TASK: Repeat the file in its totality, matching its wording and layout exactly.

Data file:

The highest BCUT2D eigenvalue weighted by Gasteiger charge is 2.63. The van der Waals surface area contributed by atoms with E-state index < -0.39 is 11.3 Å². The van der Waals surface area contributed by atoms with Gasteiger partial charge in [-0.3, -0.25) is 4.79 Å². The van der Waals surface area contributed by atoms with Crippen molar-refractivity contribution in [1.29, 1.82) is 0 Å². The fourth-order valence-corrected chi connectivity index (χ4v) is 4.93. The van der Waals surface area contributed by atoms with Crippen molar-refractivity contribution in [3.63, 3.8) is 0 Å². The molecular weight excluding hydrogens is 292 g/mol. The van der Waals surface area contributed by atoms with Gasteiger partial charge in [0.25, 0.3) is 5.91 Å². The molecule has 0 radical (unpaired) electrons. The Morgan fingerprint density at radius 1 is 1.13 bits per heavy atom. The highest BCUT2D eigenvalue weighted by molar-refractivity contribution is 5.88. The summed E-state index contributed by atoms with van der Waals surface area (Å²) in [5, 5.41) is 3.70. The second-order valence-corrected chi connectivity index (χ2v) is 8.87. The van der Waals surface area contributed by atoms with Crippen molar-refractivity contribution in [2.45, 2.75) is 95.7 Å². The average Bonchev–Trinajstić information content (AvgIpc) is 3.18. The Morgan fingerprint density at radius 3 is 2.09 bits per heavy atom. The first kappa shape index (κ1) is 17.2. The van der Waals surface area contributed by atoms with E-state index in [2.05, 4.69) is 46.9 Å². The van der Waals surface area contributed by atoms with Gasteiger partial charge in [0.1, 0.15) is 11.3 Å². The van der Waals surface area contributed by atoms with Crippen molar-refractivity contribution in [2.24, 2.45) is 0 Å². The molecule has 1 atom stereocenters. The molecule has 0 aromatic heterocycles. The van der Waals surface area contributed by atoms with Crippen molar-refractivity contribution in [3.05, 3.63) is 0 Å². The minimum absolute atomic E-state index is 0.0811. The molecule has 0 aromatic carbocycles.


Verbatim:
The highest BCUT2D eigenvalue weighted by Gasteiger charge is 2.63. The van der Waals surface area contributed by atoms with E-state index < -0.39 is 11.3 Å². The van der Waals surface area contributed by atoms with Gasteiger partial charge in [-0.3, -0.25) is 4.79 Å². The van der Waals surface area contributed by atoms with Crippen molar-refractivity contribution in [1.29, 1.82) is 0 Å². The fourth-order valence-corrected chi connectivity index (χ4v) is 4.93. The van der Waals surface area contributed by atoms with Crippen molar-refractivity contribution in [3.63, 3.8) is 0 Å². The molecular weight excluding hydrogens is 292 g/mol. The van der Waals surface area contributed by atoms with Gasteiger partial charge in [0.25, 0.3) is 5.91 Å². The molecule has 0 radical (unpaired) electrons. The Morgan fingerprint density at radius 1 is 1.13 bits per heavy atom. The highest BCUT2D eigenvalue weighted by molar-refractivity contribution is 5.88. The summed E-state index contributed by atoms with van der Waals surface area (Å²) in [5, 5.41) is 3.70. The second-order valence-corrected chi connectivity index (χ2v) is 8.87. The van der Waals surface area contributed by atoms with Crippen molar-refractivity contribution in [2.45, 2.75) is 95.7 Å². The average Bonchev–Trinajstić information content (AvgIpc) is 3.18. The Morgan fingerprint density at radius 3 is 2.09 bits per heavy atom. The first kappa shape index (κ1) is 17.2. The van der Waals surface area contributed by atoms with E-state index in [2.05, 4.69) is 46.9 Å². The van der Waals surface area contributed by atoms with Gasteiger partial charge in [0.1, 0.15) is 11.3 Å². The van der Waals surface area contributed by atoms with Crippen molar-refractivity contribution in [2.24, 2.45) is 0 Å². The molecule has 1 atom stereocenters. The molecule has 0 aromatic heterocycles. The van der Waals surface area contributed by atoms with Crippen molar-refractivity contribution in [3.05, 3.63) is 0 Å². The minimum absolute atomic E-state index is 0.0811. The molecule has 0 aromatic carbocycles.